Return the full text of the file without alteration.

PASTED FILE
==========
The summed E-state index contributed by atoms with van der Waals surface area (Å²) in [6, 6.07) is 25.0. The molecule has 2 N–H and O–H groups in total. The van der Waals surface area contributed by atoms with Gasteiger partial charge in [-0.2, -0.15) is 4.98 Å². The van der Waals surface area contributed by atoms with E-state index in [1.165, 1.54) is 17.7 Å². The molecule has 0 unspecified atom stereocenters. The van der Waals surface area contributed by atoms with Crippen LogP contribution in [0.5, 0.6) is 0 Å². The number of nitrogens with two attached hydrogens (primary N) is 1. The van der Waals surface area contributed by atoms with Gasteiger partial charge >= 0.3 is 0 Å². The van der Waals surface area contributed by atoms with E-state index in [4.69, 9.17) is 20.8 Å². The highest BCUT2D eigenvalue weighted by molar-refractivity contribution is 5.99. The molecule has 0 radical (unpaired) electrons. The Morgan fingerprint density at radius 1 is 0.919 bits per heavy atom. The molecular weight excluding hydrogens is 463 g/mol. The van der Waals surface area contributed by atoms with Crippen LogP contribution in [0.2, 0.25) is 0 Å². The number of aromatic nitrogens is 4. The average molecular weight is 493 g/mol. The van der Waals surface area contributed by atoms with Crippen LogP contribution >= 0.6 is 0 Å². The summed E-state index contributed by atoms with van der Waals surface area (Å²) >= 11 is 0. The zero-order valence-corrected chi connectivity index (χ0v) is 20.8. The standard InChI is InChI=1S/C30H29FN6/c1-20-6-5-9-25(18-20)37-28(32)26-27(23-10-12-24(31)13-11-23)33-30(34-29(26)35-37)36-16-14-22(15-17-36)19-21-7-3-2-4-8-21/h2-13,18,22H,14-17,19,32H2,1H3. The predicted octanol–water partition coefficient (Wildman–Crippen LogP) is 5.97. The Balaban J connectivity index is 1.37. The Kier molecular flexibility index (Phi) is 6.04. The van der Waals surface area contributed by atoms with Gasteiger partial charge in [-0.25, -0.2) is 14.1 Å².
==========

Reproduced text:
The summed E-state index contributed by atoms with van der Waals surface area (Å²) in [6, 6.07) is 25.0. The molecule has 2 N–H and O–H groups in total. The van der Waals surface area contributed by atoms with Gasteiger partial charge in [-0.2, -0.15) is 4.98 Å². The van der Waals surface area contributed by atoms with E-state index in [1.165, 1.54) is 17.7 Å². The molecule has 0 unspecified atom stereocenters. The van der Waals surface area contributed by atoms with Crippen LogP contribution in [0.5, 0.6) is 0 Å². The number of nitrogens with two attached hydrogens (primary N) is 1. The van der Waals surface area contributed by atoms with Gasteiger partial charge >= 0.3 is 0 Å². The van der Waals surface area contributed by atoms with E-state index in [4.69, 9.17) is 20.8 Å². The highest BCUT2D eigenvalue weighted by molar-refractivity contribution is 5.99. The molecule has 0 radical (unpaired) electrons. The Morgan fingerprint density at radius 1 is 0.919 bits per heavy atom. The molecular weight excluding hydrogens is 463 g/mol. The van der Waals surface area contributed by atoms with Crippen LogP contribution in [0.2, 0.25) is 0 Å². The number of aromatic nitrogens is 4. The average molecular weight is 493 g/mol. The van der Waals surface area contributed by atoms with Crippen LogP contribution >= 0.6 is 0 Å². The summed E-state index contributed by atoms with van der Waals surface area (Å²) >= 11 is 0. The zero-order valence-corrected chi connectivity index (χ0v) is 20.8. The standard InChI is InChI=1S/C30H29FN6/c1-20-6-5-9-25(18-20)37-28(32)26-27(23-10-12-24(31)13-11-23)33-30(34-29(26)35-37)36-16-14-22(15-17-36)19-21-7-3-2-4-8-21/h2-13,18,22H,14-17,19,32H2,1H3. The predicted octanol–water partition coefficient (Wildman–Crippen LogP) is 5.97. The Balaban J connectivity index is 1.37. The Kier molecular flexibility index (Phi) is 6.04. The van der Waals surface area contributed by atoms with Gasteiger partial charge in [-0.25, -0.2) is 14.1 Å².